• Chapter I: China – In Step With Global Social Media Development Chapter I China – In Step With Global Social Media Development 1.1 The global development of social media According to the latest statistics released by the ITU (International Telecommunication Union), the global netizen population had reached 2.08 billion by the end of 2010. That is approximately 30% of the world population. Facebook, currently the most popular social media platform worldwide, was approaching 0.6 billion users, about 29% of the world’s netizens and 8% of the global population. There is a phrase online: If Facebook were a country, it would have the world’s third largest population after China and India. Global Web Index, a foreign Internet research agency, carried out a worldwide investigation among Internet users in 2010. The results reaffirmed the belief that Social Media has become a major part of netizens’ lives. Figure 1-1 Social Media Involvement by Country Note: Social Media is defined as Internet based platforms and technologies that permit users’ interaction and/or facilitate the creation and exchange of user generated content. Whilst the scope is evolving, currently the most frequently used examples include: blog, microblog, online video site, BBS and social network. Source: European Marketing Research Association(ESOMAR) “Social Media Research Guide”. Source: Global Web Index-Global State of Social Media in 2011© 2011 CIC An Overview of the Evolution of Chinese Social Media P01
  • Chapter I: China – In Step With Global Social Media Development 1.2 The boom of social media in China In China, with the recent improvement of network infrastructure, Internet penetration rate is increasing all the time. According to the latest statistics from the China Internet Network Information Center (CNNIC), the number of Chinese Internet users had reached 457 million by the end of 2010. Social network users hit 235 million, blog users 294 million, BBS users 148 million and online video users 284 million. In China, on average, one netizen has three social media identities. From the total number of social media users and the exponential growth trend, it is quite easy to see what an integral part of China’s Internet social media has become. Figure 1-2 China’s Social Media Penetration Trend Unit: million people 500 450 400 350 300 250 200 150 100 50 0 2004 2005 2006 2007 2008 2009 2010 Microblog BBS SNS Video Blog IM Internet Data Source: The 27th Statistical Survey Report about Internet Development in China by CNNIC, Jan 2011 Note: Due to the rapid growth of the microblog medium in China, users numbers for microblog had exceeded 100 million when this white paper is published. (Based on public Internet data source)© 2011 CIC An Overview of the Evolution of Chinese Social Media P02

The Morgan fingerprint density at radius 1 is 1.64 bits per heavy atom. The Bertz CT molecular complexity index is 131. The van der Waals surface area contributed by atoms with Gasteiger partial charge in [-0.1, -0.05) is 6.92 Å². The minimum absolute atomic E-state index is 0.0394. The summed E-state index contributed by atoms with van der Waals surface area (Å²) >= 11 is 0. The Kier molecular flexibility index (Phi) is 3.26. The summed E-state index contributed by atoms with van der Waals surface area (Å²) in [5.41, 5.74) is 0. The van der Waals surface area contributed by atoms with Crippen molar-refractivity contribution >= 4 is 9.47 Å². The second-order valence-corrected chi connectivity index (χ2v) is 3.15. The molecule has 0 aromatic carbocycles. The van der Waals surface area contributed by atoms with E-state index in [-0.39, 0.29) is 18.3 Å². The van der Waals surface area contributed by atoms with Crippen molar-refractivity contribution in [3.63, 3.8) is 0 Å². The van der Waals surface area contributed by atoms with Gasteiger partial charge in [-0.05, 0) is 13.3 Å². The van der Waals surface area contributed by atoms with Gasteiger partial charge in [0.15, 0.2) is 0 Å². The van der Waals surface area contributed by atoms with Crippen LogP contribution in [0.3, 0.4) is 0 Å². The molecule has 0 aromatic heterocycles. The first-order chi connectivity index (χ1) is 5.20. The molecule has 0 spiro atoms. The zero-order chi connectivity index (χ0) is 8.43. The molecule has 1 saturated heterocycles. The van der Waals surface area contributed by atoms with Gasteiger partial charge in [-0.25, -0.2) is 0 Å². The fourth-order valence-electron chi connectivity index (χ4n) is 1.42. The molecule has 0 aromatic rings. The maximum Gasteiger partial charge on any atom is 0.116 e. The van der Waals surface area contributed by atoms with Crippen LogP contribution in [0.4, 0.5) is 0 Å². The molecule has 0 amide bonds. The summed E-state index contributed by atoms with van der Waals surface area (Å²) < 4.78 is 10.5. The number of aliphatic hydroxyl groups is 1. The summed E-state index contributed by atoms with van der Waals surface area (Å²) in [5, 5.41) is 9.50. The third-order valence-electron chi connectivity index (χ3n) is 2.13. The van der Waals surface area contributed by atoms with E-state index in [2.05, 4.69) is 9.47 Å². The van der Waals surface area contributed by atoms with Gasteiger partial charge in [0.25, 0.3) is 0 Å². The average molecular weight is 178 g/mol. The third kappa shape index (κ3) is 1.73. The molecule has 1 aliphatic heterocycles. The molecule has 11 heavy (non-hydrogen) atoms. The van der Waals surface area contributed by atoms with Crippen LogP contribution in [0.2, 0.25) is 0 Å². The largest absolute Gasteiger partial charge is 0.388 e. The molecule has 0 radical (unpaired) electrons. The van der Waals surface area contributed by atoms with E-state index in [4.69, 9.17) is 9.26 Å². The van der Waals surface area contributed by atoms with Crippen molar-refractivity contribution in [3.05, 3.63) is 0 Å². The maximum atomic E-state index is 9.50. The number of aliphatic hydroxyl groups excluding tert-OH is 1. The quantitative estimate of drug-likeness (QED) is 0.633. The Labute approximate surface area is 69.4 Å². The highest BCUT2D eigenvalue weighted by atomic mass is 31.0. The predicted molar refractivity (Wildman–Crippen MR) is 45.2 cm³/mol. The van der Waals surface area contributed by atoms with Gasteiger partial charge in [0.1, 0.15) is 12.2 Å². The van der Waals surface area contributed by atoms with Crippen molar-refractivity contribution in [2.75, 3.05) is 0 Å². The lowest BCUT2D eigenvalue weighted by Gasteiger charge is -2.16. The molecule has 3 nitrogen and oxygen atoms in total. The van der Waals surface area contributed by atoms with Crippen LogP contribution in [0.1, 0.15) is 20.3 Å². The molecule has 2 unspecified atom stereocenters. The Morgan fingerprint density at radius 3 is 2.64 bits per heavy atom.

• Chapter I: China – In Step With Global Social Media Development 1.3 The unique landscape of China’s social media Just as in the West, China has a variety of social media platforms where netizens can communicate with each other and share information. Figure 1-3 China Social Media Landscape 2011 Source: CIC, please click here to see the originals Note: In year 2008, CIC created the 1st Chinese Conversation Prism which was inspired by Jesse Thomas and Brian Solis, and it is updated annually. Although China’s overall social media landscape is reminiscent of other countries’, it is also unique and highly fractured in comparison. Taking social networking sites as an example, Facebook is a clear leader overseas. However, in China, sites such as Qzone, Kaixin, Renren and many more compete for netizens’ attention. With unique and often multiple versions of common social media platforms, China offers one of the most complex and fragmented social media landscapes in the world.© 2011 CIC An Overview of the Evolution of Chinese Social Media P03
  • Chapter I: China – In Step With Global Social Media Development Furthermore, compared with Western netizens, Chinese netizens are more inclined to create and share content. Research organization Forrester once compared the online behavior of Chinese and American netizens, finding that the proportion of Chinese netizens (44%) who create content was substantially higher than that of American netizens (24%). Then there are wholly unique net cultures and languages. As with the rest of the world, net language can bleed through to offline use and become a general expression. In China, the creativity and propensity for sharing of netizens makes this trend even more prevalent. Figure1-4 Chinese Netizens are More Engaged and Creative 79% 73% 51% 44% 46% 37% 37% 32% 24% 21% 18% 17% Creators Critics Collectors Joiners Spectators Inactives US China Source: Forrester Research’s Consumer Technographics data US: Forrester Research‘s North American Technographics® Online Benchmark Survey, Q2 2010 (US), 26,913 respondent; China: Forrester Research’s Asia Pacific Technographics® Survey, Q4 2009, 7,690© 2011 CIC An Overview of the Evolution of Chinese Social Media P04